GLENVILLE, Ohio - Nineteen-year-old Shamar Johnson was harvesting eggplant when we spoke with him on Thursday.
He does so on a three acre plot of land in the middle of East Cleveland.
"What I like about agriculture is you can be outside in nature and you can grow your own food and you don't have to worry about it being too dirty or rotten or tainted with," he said.
Johnson was introduced to gardening throuh the Famicos Foundation.
The Foundation focuses on reveitalizing Cleveland neighborhoods, creating affordable housing and providing social services like urban agriculture.
Erica Burnett is the Director of Community Building and Engagement. She's also a mentor to Shamar.
"'What if you didn't have a grocery store? What if trucks stop moving and delivering food to the grocery stores you have access to? What would you do? How would you be self sufficient,' So this is one way of creating of model that is self-sufficient that they can do themselves. They can learn a skill. They can take this skill wherever they want. If they choose a path of getting income from this, they can do that. If they want to do it as a hobby, they can do that, but they at least know that they can do something that they can grow in their backyard in a community garden and it's something that they can do to provide food for them and their families," she said.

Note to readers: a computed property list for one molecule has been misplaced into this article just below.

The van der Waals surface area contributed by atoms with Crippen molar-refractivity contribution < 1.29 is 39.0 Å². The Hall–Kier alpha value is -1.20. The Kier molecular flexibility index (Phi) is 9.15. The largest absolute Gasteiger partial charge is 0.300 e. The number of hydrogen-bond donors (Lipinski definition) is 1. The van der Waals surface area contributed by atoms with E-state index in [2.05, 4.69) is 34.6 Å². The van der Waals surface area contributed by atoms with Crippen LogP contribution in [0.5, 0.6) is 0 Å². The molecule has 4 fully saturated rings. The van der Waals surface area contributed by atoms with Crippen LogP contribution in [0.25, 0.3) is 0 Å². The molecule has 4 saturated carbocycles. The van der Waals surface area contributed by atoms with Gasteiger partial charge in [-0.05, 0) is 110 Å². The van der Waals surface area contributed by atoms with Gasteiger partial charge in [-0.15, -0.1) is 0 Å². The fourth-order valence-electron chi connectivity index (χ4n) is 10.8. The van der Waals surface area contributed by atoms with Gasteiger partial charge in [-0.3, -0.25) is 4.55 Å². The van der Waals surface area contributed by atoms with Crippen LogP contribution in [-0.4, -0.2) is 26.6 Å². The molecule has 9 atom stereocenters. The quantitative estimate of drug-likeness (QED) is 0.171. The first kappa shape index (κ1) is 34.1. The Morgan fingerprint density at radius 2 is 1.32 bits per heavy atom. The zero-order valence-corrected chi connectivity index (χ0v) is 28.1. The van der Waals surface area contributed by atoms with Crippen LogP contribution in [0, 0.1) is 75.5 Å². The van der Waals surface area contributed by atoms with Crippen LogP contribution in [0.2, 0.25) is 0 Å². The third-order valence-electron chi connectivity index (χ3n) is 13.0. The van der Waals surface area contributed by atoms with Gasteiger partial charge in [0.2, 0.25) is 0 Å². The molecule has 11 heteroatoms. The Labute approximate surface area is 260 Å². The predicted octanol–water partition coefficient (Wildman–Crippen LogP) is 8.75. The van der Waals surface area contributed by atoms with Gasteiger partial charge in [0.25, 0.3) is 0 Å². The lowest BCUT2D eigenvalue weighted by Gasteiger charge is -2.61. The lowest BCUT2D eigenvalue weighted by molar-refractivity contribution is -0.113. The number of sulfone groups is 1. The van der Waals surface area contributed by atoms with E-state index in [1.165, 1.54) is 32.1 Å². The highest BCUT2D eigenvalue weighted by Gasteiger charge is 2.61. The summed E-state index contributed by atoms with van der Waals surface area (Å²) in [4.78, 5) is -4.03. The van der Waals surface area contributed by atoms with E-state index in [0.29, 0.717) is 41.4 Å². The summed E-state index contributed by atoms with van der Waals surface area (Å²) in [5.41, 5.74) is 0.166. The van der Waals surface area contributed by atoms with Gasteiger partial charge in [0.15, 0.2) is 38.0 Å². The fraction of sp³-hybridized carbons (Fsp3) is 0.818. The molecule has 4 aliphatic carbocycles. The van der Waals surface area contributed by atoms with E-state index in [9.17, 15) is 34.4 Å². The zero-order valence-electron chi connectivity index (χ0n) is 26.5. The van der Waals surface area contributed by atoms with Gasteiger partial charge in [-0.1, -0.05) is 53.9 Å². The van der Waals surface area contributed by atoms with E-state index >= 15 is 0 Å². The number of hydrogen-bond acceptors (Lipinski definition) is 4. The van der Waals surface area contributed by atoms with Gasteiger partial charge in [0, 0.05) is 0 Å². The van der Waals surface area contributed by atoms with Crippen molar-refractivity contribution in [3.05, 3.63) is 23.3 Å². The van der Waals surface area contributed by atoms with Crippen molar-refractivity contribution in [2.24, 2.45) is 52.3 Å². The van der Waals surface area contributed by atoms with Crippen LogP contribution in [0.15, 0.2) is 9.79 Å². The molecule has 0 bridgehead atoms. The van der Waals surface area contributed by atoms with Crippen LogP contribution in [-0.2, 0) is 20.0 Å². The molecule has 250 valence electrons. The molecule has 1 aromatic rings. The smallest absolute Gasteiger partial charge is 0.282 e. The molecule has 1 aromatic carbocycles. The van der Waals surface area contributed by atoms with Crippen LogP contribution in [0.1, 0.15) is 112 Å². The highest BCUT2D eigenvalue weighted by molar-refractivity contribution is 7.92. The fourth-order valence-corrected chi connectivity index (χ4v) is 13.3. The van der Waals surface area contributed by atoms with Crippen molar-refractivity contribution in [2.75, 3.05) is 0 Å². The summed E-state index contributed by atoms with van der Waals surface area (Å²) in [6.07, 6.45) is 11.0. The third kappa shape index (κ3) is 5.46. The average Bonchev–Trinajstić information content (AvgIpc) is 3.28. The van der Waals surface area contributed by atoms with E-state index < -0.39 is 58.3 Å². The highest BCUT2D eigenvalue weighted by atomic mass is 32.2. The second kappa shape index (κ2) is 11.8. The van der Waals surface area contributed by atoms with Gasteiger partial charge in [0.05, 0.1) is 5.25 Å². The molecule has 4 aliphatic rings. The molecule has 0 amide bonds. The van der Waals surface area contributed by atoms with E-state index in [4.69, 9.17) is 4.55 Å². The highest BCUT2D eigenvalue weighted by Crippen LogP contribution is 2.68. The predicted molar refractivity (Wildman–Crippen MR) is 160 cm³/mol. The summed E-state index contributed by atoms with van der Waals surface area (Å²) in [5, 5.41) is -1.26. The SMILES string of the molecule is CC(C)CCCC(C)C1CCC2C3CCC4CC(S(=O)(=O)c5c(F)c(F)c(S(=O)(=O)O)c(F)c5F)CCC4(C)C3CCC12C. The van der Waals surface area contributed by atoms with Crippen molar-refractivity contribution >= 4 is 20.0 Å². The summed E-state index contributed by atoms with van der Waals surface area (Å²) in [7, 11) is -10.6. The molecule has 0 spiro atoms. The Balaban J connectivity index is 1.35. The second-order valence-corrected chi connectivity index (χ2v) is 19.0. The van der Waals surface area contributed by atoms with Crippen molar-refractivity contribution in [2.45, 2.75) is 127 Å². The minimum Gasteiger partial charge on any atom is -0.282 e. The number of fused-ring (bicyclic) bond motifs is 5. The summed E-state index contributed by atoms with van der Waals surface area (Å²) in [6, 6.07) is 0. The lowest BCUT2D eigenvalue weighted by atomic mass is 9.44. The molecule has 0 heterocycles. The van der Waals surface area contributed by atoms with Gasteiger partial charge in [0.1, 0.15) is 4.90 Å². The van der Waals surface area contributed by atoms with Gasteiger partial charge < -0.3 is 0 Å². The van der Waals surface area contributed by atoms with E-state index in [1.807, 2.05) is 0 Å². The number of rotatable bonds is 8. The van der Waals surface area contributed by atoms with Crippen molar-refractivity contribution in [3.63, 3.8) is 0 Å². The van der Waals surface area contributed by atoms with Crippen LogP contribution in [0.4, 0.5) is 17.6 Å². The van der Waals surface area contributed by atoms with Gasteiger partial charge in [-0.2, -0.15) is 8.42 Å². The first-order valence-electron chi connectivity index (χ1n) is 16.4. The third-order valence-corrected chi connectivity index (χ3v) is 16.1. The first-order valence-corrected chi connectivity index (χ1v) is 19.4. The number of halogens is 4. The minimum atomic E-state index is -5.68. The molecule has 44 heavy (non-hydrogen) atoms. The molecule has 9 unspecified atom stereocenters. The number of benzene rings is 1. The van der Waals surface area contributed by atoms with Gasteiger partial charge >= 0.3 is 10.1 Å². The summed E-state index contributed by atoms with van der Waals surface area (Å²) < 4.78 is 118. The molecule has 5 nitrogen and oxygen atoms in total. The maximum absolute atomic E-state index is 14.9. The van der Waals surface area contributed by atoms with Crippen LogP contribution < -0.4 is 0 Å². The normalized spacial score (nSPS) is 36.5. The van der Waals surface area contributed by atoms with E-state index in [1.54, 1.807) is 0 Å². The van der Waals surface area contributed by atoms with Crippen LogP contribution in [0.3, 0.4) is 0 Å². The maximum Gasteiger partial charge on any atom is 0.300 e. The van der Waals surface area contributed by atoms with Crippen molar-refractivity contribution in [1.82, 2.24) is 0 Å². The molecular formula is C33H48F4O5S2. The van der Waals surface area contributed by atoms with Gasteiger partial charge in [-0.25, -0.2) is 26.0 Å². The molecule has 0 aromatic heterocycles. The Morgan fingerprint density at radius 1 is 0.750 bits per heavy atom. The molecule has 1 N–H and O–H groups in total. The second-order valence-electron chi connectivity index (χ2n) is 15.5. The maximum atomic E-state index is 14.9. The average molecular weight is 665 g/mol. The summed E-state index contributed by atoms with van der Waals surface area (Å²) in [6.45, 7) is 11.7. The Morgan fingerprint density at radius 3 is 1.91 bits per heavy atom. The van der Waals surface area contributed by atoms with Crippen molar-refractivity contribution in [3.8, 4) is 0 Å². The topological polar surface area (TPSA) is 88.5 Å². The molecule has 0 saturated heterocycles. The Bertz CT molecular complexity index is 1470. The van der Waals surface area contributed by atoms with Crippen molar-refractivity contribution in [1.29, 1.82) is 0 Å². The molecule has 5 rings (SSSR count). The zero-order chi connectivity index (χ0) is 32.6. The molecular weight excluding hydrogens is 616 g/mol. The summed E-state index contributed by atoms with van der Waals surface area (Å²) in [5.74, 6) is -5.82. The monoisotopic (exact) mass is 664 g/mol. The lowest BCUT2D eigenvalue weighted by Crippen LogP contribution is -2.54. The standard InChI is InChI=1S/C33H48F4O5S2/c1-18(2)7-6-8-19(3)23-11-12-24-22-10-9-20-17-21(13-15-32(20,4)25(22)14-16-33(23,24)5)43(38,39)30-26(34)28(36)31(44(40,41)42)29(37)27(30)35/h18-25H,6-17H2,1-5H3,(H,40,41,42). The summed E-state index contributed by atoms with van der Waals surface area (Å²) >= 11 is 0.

In August, the foundation was awarded first of it's kind grant funding through the USDA, which will allow it to teach agriculture to kindergarten through eigth grade students at the Stonebrook Michael R. White CMSD campus in the spring.
As for Shamar, the program is inspiring him to dream of one day where he will be able to turn his newfound love into a career.
"In the future, I want agriculture to take me as far as it can. I want to have my own land, my own farm and use agriculture to my advantage and helping people in my community because there's not a lot of cultivators in the world or in my city," he said.